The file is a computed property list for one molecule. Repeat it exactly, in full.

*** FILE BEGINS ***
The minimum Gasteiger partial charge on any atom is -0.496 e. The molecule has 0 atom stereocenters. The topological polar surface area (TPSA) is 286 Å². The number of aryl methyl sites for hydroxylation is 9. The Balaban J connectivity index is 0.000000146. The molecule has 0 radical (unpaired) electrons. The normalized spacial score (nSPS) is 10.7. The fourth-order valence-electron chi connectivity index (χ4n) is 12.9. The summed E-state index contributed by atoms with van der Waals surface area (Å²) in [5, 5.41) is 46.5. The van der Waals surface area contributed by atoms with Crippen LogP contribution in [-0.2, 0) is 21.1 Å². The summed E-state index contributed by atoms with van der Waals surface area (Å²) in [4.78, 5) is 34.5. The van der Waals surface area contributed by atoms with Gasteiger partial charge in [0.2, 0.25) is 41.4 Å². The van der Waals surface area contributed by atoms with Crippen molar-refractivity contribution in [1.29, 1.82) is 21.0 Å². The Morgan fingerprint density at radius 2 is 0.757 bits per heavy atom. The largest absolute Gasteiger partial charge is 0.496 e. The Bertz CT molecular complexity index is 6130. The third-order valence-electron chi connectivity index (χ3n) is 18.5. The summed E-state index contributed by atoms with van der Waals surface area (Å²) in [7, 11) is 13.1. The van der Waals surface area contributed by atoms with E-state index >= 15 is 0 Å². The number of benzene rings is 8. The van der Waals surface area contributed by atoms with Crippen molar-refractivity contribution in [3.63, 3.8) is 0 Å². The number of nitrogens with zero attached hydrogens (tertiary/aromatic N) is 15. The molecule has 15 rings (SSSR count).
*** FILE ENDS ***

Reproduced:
The minimum Gasteiger partial charge on any atom is -0.496 e. The molecule has 0 atom stereocenters. The topological polar surface area (TPSA) is 286 Å². The number of aryl methyl sites for hydroxylation is 9. The Balaban J connectivity index is 0.000000146. The molecule has 0 radical (unpaired) electrons. The normalized spacial score (nSPS) is 10.7. The fourth-order valence-electron chi connectivity index (χ4n) is 12.9. The summed E-state index contributed by atoms with van der Waals surface area (Å²) in [5, 5.41) is 46.5. The van der Waals surface area contributed by atoms with Crippen LogP contribution in [-0.2, 0) is 21.1 Å². The summed E-state index contributed by atoms with van der Waals surface area (Å²) in [4.78, 5) is 34.5. The van der Waals surface area contributed by atoms with Gasteiger partial charge in [0.2, 0.25) is 41.4 Å². The van der Waals surface area contributed by atoms with Crippen molar-refractivity contribution in [1.29, 1.82) is 21.0 Å². The Morgan fingerprint density at radius 2 is 0.757 bits per heavy atom. The largest absolute Gasteiger partial charge is 0.496 e. The Bertz CT molecular complexity index is 6130. The third-order valence-electron chi connectivity index (χ3n) is 18.5. The summed E-state index contributed by atoms with van der Waals surface area (Å²) in [7, 11) is 13.1. The van der Waals surface area contributed by atoms with E-state index >= 15 is 0 Å². The number of benzene rings is 8. The van der Waals surface area contributed by atoms with Crippen molar-refractivity contribution in [3.63, 3.8) is 0 Å². The number of nitrogens with zero attached hydrogens (tertiary/aromatic N) is 15. The molecule has 15 rings (SSSR count).